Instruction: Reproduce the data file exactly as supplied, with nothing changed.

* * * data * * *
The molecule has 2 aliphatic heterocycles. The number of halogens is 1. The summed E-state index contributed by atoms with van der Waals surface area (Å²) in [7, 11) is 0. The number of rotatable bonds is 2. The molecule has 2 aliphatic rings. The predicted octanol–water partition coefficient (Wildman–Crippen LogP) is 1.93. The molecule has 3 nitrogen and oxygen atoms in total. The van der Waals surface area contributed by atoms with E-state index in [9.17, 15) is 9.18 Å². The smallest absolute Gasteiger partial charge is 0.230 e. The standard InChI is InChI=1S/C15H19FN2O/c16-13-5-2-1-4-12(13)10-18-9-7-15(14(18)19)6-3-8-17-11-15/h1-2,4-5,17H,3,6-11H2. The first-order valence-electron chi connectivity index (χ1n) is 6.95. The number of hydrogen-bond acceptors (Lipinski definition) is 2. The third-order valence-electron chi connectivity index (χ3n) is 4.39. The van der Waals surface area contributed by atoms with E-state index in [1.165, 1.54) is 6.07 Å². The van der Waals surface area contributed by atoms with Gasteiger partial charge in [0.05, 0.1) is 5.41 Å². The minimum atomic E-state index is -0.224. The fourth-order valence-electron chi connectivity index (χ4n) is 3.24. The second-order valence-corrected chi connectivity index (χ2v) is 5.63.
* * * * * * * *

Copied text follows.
The molecule has 2 aliphatic heterocycles. The number of halogens is 1. The summed E-state index contributed by atoms with van der Waals surface area (Å²) in [7, 11) is 0. The number of rotatable bonds is 2. The molecule has 2 aliphatic rings. The predicted octanol–water partition coefficient (Wildman–Crippen LogP) is 1.93. The molecule has 3 nitrogen and oxygen atoms in total. The van der Waals surface area contributed by atoms with E-state index in [9.17, 15) is 9.18 Å². The smallest absolute Gasteiger partial charge is 0.230 e. The standard InChI is InChI=1S/C15H19FN2O/c16-13-5-2-1-4-12(13)10-18-9-7-15(14(18)19)6-3-8-17-11-15/h1-2,4-5,17H,3,6-11H2. The first-order valence-electron chi connectivity index (χ1n) is 6.95. The number of hydrogen-bond acceptors (Lipinski definition) is 2. The third-order valence-electron chi connectivity index (χ3n) is 4.39. The van der Waals surface area contributed by atoms with E-state index in [1.165, 1.54) is 6.07 Å². The van der Waals surface area contributed by atoms with Gasteiger partial charge in [0.05, 0.1) is 5.41 Å². The minimum atomic E-state index is -0.224. The fourth-order valence-electron chi connectivity index (χ4n) is 3.24. The second-order valence-corrected chi connectivity index (χ2v) is 5.63.